Behaviour consultant and horse trainer Melanie Watson explains the triggers behind barging, and ways you can manage it.Read More
We asked horse behaviour expert Sarah Clark what to about a horse who snaps the air when he’s upset.Read More
Intelligent Horsemanship trainer, Garry Bosworth, explains ways to help your horse feel more confident with loading.Read More
There’s nothing more frustrating than a horse that won’t load. You’ve spent hours getting him ready for his journey, but he walks up to your trailer or horsebox and refuses to go in. In this situation it can be tricky to know what to do, but with a little bit of time and patience you can have your horse travelling happily. Specialist trainer, Michael Peace offers his tips and advice on how to overcome three common loading problems, so your horse loads first time, every time.
Problem: He won’t walk up the ramp
Solution: When your horse plants his feet, don’t walk to where he’s standing as this suggests to him that he’s moving you and not the other way round. Try standing where you want him to move to and wait without any pressure on the lead rope. If you try and get into a fight with him you’ll not win. By simply waiting you’re giving him time to assess the situation and realise it’s easier to stand with you.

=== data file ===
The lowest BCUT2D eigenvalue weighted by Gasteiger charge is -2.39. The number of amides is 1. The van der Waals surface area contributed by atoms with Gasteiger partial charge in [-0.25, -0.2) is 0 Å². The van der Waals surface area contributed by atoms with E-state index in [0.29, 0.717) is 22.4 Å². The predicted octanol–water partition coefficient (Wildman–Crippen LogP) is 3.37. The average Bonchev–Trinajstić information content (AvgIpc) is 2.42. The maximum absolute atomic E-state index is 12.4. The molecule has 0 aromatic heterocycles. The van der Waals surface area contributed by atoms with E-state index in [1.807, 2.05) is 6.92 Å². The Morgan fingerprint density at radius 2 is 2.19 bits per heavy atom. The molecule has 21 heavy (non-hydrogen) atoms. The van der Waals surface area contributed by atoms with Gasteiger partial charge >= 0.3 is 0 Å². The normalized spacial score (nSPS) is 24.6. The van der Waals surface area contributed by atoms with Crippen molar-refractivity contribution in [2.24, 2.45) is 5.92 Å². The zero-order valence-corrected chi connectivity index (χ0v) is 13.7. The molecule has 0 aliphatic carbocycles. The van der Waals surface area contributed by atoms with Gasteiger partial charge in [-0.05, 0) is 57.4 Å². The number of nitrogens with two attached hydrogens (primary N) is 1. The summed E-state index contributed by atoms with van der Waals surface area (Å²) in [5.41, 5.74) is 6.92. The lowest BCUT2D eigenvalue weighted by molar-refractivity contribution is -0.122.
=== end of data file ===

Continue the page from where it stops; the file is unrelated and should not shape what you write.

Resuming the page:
Problem: My horse is scared of small spaces
Solution: Some horses will load quite happily, but he’s not so happy when you close the partition. This creates a smaller space for your horse, and as a flight animal, he may find this restricting. Stay calm and patient while he figures out what what you’re asking him to do is ok. Resist the temptation to pull on the rope, wait in the spot you want him to walk to and let him think for himself. Once he moves to you praise him.
Problem: He doesn’t understand where to stand in the box